Humans are visual creatures, and the role of color in brand recognition cannot be understated. Shown a palette out of context, many among us can identify the Starbucks green, the brown-and-gold of UPS, or the robins-egg blue of Tiffany & Co.
Our emotional responses to color play a role in what products we buy and institutions we trust. Because of this, color is as integral to a brand as the name and the shape of the logo.
Color preference is subjective and dependent upon context. Individuals may favor a color based on a childhood experience or their favorite sports team. However, data does exist on how humans as a whole perceive and react to different colors.
For example, red is evocative of action, energy and passion—an attention-grabbing color seen in stop signs and red traffic lights. Studies note that many animals, primates in particular, convey dominance through red coloration and react aggressively when confronted with red stimuli. In the same study, a correlation was drawn between athletes in red uniforms and a higher probability of winning, suggesting that humans also associate the color red with dominance. Organizations that want to communicate energy and strength, or consumers who want to grab the attention of their audience, might consider using red in their branding.
On the other hand, blue is calming and soothing, a popular color for children's rooms. Color theorists suggest that colors with a longer wavelength (like the aforementioned red) have an exciting, active effect on emotional response in humans, whereas colors with a shorter wave-length like blue have a restful effect. Organizations that want to convey trustworthiness, competence and security, such as financial and medical institutions, have long used blue in their visual identities. It is worth noting that blue is universally a favorite color, and that the majority of logos of the Fortune 500 companies are blue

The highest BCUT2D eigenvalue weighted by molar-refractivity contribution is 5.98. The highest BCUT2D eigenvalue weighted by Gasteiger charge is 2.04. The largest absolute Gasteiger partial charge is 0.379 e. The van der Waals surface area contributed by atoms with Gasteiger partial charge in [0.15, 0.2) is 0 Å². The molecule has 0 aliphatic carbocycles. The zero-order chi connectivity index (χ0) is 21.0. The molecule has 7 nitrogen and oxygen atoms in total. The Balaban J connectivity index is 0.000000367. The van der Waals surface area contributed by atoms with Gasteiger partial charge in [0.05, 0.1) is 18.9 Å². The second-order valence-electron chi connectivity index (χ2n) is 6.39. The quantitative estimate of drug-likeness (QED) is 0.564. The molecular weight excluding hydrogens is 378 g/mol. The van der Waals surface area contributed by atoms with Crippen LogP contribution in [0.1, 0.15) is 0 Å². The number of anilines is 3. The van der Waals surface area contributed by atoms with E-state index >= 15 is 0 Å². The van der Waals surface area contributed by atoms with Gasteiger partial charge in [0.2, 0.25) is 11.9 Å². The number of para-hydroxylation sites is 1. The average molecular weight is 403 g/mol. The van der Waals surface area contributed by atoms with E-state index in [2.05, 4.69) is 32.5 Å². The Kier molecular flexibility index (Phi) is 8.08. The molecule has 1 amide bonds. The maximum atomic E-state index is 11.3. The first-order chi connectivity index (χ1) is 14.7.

Each industry has trends and color inclinations specific to their audience and intention. For example, restaurant and fast-food branding heavily favors the color red, and research has suggested that red stimulates the appetite. International organizations must take note that color also has deep roots in culture, and not all color meanings are universal – in some cultures the color white may signify peace, in others death.
How do you want to position yourself with your industry? Medical branding is heavily dominated by the color blue, but not all medical brands must include blue by default. Do you want to clearly signal that your organization exists within a certain space, or do you want to stand out in that space? Either is equally valid, but would take different approaches.
Color choice does not exist in a vacuum – the rest of your visual identity will have to feel at home with your chosen palette. A visual identity heavy on warm photography may be elevated by a cooler palette, just as one dominated by sharp, angular shapes may be softened by a warm palette. As long as you find a palette that resonates with your audience and serves the goals you have for your brand, there can be no wrong color choice.
There are a number of factors to consider when building out a palette for your brand. If you think the time is right for your organization to rebrand, contact us for a free consultation.